Previously on Elementary: On the Line.
Remember how, a couple of weeks ago, I was so happy about Gregson, Bell, Joan, and Sherlock closing ranks and becoming a family? Yeah, well. In Tremors, the writers took it upon themselves to reset the clock.
I loved this episode for many reasons: for one thing, because it played in only a handful of places. Leaving most of the action — and action here means brilliant dialogue and not much else — in a courtroom gives the episode a much more sedentary feel and a different pacing. The story behind the hearing is told in flashbacks intercut with Sherlock and Joan’s testimony in cross-examinations, which address what’s a stake: their future with the NYPD.
Joan testifying on-screen as to what happened to Detective Bell outside the precinct that day is very telling, because it removes Sherlock’s true emotional reaction to the shooting from us even further. We only get to see his turmoil until after the hearing, when Joan warns him not to lie to her. It’s the other thing that I like about this episode — the way Sherlock deals with what happened (or not), and how he feels that reflects on the work he does. Yes, people get shot when they work for the NYPD; yes, police officers swear to protect at the cost of their own lives. When Bell pushed Sherlock out of the way and caught that bullet, he didn’t think of the consequences. But now, the consequences are dire and very real.
Sherlock says to Joan that what transpired that day doesn’t make him reconsider their methods, simply because they work. And yet, his mind supplies exactly the ways he could have gone about this to better safeguard himself against something like this, to better protect the people he works with, and he knows exactly that doing it that way would have worked, too. But it was his hubris, and his disregard for the rules that led Bell to hospital, and he knows it. When he says, at the hearing, that is has to count that they saved an innocent, mentally ill man from a life in prison/a psychiatric ward for the criminally insane has to count, he doesn’t just say it to convince the judge, he says it to convince himself. And I wonder whether this will spark any change in his behaviour. It chimes in with what Joan told him last episode, that showing respect to the other detectives doesn’t hurt, but helps to protect them; and it echoes Gregson’s admonition that being nice is the smart play.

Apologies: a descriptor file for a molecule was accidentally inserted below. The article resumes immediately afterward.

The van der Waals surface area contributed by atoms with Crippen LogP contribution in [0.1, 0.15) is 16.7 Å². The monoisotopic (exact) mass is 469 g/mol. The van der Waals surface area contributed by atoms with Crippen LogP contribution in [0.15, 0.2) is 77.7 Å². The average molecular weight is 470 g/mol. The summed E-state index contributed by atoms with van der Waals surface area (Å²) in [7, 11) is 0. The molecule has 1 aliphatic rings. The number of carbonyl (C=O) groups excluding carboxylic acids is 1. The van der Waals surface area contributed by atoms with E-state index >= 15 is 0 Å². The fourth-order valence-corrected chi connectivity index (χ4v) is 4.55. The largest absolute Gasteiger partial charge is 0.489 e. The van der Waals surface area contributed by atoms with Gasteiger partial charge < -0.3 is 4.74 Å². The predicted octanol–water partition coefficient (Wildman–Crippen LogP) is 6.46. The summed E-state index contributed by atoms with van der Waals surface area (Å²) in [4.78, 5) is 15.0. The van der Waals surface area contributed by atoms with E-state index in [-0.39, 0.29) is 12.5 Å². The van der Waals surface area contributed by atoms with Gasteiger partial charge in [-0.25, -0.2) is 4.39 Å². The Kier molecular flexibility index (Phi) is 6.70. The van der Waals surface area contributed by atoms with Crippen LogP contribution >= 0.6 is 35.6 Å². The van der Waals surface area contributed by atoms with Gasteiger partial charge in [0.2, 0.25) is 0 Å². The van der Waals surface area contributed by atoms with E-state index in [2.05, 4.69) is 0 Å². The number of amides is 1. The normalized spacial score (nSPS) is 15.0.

He does care about Bell, very much, but it interferes with his disdain for the ordinary, with his contempt for being anything other than brutally honest with everyone he meets (except for Joan). He strives to remain true to himself, refuses to see the benefit of changing his tune to appease others who may not like him. Well, he may theoretically see it — he just refuses to act on the knowledge.
With Detective Bell, that sets him back to square one. They were on the way of working up a good relationship, Bell reacting with amused exasperation to Sherlock pestering about coming to the brownstone to practise fencing with him. But now, even though Bell has advised the Commissioner to keep Sherlock and Joan on with the NYPD, based on the merit of their work, he’s not Sherlock Holmes’ biggest fan just now. Strictly speaking, it isn’t Sherlock’s fault. He couldn’t have known what would happen, of course not. But there are ways of keeping his friends safe, beyond fencing training and gun control, and he has to adopt some of those ways. Doing their work with the NYPD will always involve taking risks, but I daresay some damage control and informed risk assessment of a certain someone’s recklessness is in order.
I hope that Marcus regains full use of his arm, and that he’ll be back with the department soon. They need him — the show needs him. I hate that they did this to him, and that they did this to the family. Sherlock had it coming, that’s for sure, but threatening to break up the family like this always hurts. Hopefully, Sherlock will do his damnedest to make this right and perhaps, in time, they can repair their friendship.
P.S.: Sherlock is a stress baker. Somehow, it doesn’t actually surprise me.
Next: Internal Audit.